This invention could potentially benefit the development of advanced combustion systems such as gas turbine engines and internal combustion engines.
Accurate experimental measurement of spatially and temporally resolved variations in chemical composition (species concentrations) and temperature in turbulent flames is vital for characterizing the complex phenomena occurring in most practical combustion systems. These diagnostic measurements are called multiscalar because they are capable of acquiring multiple scalar quantities simultaneously. Multiscalar diagnostics also play a critical role in the area of computational code validation. In order to improve the design of combustion devices, computational codes for modeling turbulent combustion are often used to speed up and optimize the development process. The experimental validation of these codes is a critical step in accepting their predictions for engine performance in the absence of costprohibitive testing.
One of the most critical aspects of setting up a time-resolved stimulated Raman scattering (SRS) diagnostic system is the temporal optical gating scheme. A short optical gate is necessary in order for weak SRS signals to be detected with a good signal-to-noise ratio (SNR) in the presence of strong background optical emissions. This time-synchronized optical gating is a classical problem even to other spectroscopic techniques such as laser-induced fluorescence (LIF) or laserinduced breakdown spectroscopy (LIBS). Traditionally, experimenters have had basically two options for gating: (1) an electronic means of gating using an image intensifier before the charge-coupled-device (CCD), or (2) a mechanical optical shutter (a rotary chopper/mechanical shutter combination).
A new diagnostic technology has been developed at the NASA Glenn Research Center that utilizes a frame-transfer CCD sensor, in conjunction with a pulsed laser and multiplex optical fiber collection, to realize time-resolved Raman spectroscopy of turbulent flames that is free from optical background noise (interference). The technology permits not only shorter temporal optical gating (down to <1 μs, in principle), but also higher optical throughput, thus resulting in a substantial increase in measurement SNR.
The new technology is an experimental method (or scheme) for isolating true Raman spectral signals from flames using a single CCD detector. It does not use an image intensifier or a mechanical shutter. Individual electrical or optical devices employed in this method are not new; however, the diagnostic methodology itself, which utilizes a combination of existing devices for a particular application, is a novel concept.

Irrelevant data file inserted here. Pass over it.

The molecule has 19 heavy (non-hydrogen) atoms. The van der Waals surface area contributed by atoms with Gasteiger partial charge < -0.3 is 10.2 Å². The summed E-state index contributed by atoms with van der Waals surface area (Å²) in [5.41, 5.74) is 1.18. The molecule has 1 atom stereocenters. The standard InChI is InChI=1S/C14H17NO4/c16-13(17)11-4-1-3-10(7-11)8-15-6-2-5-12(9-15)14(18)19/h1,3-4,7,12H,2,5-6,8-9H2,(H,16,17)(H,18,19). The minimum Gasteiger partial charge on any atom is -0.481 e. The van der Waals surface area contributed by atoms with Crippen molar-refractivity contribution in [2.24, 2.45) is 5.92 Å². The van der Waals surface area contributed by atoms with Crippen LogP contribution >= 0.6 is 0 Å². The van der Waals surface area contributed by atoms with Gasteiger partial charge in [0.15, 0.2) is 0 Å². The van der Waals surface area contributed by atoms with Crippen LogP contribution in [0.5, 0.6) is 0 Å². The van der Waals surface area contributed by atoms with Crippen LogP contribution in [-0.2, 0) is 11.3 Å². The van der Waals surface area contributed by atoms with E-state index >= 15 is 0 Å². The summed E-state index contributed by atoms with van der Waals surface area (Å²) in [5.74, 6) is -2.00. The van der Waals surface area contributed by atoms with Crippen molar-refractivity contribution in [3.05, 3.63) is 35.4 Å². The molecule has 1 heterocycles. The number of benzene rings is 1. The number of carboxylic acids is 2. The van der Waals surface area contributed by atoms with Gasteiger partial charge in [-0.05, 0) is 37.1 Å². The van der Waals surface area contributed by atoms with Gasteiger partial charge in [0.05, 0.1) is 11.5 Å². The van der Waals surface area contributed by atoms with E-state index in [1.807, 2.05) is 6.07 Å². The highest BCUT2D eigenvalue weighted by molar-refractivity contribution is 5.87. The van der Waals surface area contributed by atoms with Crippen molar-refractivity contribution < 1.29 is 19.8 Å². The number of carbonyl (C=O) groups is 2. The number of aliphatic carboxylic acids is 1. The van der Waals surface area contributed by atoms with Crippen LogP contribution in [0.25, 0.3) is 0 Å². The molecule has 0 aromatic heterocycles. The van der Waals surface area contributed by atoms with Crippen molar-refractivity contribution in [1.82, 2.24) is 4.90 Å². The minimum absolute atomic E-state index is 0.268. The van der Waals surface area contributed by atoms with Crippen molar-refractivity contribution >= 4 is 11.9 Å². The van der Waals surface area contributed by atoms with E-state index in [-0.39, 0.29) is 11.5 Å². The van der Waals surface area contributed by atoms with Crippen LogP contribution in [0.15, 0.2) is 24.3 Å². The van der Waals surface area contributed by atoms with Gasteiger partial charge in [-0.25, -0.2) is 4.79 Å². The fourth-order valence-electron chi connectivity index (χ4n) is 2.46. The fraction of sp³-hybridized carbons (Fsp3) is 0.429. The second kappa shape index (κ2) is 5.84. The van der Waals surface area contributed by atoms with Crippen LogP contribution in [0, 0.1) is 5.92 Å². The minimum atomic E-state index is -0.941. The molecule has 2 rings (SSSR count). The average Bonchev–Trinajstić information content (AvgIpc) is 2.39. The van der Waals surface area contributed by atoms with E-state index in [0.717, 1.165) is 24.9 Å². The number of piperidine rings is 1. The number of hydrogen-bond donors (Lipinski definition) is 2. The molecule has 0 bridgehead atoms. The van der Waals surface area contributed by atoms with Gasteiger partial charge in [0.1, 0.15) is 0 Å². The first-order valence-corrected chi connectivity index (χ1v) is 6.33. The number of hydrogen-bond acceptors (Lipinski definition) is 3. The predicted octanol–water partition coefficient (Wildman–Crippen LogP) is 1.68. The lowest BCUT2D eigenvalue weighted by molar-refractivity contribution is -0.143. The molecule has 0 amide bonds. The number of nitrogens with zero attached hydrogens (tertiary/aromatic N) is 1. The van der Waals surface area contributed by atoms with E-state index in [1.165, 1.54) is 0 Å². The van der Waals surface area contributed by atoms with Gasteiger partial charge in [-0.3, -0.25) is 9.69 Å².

The present methodology employs two key optical devices: a pulsed laser (nanosecond pulses) and a frame-transfer CCD sensor. Frame-transfer CCD sensors have been historically used to capture fast (microsecond timescale) transient events, such as Bose-Einstein condensate phenomena, over a short period of time (milliseconds). By their operation, the sensor area is exposed for a certain time and the charge is then transferred to the frame transfer area (or masking area) row-by-row, and is read out via a gain register or serial register. This is called “frame-transfer” readout or “kinetics” readout. The use of frame-transfer readout provides a very effective way of isolating true Raman signals from lasergenerated optical interferences in any combustion environment, in principle, without having to employ multiple CCD detectors or polarizer on the detection side.
Since laser-induced background emissions are unpolarized, unlike Raman scattering, which is polarized, they can be selectively isolated (and subtracted). While the theory of this polarization technique has been proposed previously, the implementation of this technique for time-resolved Raman diagnostics has not been matured. A principal reason is that an enabling technology that can increase the SNR was needed. When a flame receives two orthogonally polarized, but otherwise identical, laser pulses, Raman scattering can be observable only for the vertically polarized excitation pulse. The (unpolarized) laser-generated background emissions are observed regardless of the polarization state of the excitation pulses. If the two orthogonally-polarized laser pulses are separated in time so that they just fall onto a pair of consecutive sub-frames on the CCD sensor, subtracting the one (laser-generated background emission only) from the other (Raman signal plus background emission) results in a true Raman spectrum.
This work was done by Quang-Viet Nguyen, David G. Fischer, and Jun Kojima of Glenn Research Center.
Inquiries concerning rights for the commercial use of this invention should be addressed to NASA Glenn Research Center, Innovative Partnerships Office, Attn: Steven Fedor, Mail Stop 4–8, 21000 Brookpark Road, Cleveland, Ohio 44135. LEW-18483-1